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FEEDING - DIETS - TREATS
FAQ provided by rec.pets.birds

Comments, suggestions, chocolates to: Jodi Giannini (giannini@nova.umd.edu). This FAQ, as a collection of information, is copyrighted 1993, by Jodi L. Giannini, and distribution by means other than Usenet is by permission only. Removal of this copyright notice is not permitted.
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FEEDING - DIETS - TREATS


Q. What can I feed my bird?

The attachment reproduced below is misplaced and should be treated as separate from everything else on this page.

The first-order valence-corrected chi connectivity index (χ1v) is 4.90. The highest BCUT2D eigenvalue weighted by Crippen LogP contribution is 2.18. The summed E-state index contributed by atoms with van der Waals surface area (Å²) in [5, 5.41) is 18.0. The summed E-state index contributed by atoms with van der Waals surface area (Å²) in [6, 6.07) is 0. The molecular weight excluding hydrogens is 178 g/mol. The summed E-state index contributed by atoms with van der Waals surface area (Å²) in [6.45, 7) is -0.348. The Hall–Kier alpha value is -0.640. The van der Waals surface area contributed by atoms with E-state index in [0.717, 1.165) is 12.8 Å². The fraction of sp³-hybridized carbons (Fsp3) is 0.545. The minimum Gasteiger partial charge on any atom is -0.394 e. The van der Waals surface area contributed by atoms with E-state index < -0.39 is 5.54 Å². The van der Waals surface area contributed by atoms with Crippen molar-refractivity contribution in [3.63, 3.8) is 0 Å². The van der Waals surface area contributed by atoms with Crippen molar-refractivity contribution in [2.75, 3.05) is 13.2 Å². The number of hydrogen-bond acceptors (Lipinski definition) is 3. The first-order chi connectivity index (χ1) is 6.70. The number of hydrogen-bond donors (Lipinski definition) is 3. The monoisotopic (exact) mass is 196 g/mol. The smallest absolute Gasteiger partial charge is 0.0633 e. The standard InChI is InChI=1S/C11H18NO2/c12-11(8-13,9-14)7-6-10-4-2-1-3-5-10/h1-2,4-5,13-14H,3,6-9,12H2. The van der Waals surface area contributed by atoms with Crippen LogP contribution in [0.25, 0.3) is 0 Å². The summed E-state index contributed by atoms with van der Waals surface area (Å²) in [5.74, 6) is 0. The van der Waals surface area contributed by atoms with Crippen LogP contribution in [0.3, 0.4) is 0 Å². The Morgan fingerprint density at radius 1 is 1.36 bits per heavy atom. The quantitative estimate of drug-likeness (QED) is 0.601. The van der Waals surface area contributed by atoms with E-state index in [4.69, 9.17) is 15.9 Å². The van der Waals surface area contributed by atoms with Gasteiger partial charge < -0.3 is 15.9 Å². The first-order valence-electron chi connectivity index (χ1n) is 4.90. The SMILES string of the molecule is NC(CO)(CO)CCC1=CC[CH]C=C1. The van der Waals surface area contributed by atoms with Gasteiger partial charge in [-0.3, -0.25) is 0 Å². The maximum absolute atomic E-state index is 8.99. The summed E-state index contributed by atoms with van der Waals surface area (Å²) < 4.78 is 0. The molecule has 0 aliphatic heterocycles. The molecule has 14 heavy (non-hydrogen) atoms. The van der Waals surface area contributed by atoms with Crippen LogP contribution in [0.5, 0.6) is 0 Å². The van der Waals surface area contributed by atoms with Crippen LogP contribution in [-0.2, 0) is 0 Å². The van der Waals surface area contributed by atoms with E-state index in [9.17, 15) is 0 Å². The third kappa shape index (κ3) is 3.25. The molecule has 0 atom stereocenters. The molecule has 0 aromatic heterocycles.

A. For hookbill, a pelleted diet is a good choice, with seeds as a treat. Finches and canaries are naturally seedeaters, but should have greenfood as well. Finches also do well to have some live food occasionally. Some canaries (red-factors) need color food which is high in beta-carotene or uses an artifical coloring to maintain their red. Lories and other brushtongued parrots eat a special nectar. Toucans and Toucanettes need a diet low in iron and will eat livefood. You can feed your bird just about anything that is good for you, but birds seem to have a tendency towards vitamin A deficiency, so keep this in mind. Birds can eat fruits, veggies, low-fat yogurt, an occasional bit of cheese, lean meat--chicken and turkey are good, cereals like corn flakes or crisped rice, whitefish. An occasional nut is fine, but be careful as nuts are very fatty and peanuts which are moldy can give a bird aspergilliosis. Basically it seems anything that is good for you is good for your bird. There is raging debate over what exactly is a good diet, but it seems that a vet-recommended pellet diet, with a little seed, and a choice of fruits and veggies daily is a good choice. Each pellet in a pelleted diet has been made so that it is nutrionally complete. Also, there is a "pulse" diet, which is a mixture of seeds, nuts and various legumes (beans, etc) which is good as well. You can also feed your birds prepackaged diet supplements that are cooked, like Crazy Corn (tm). Most birds love stuff like that.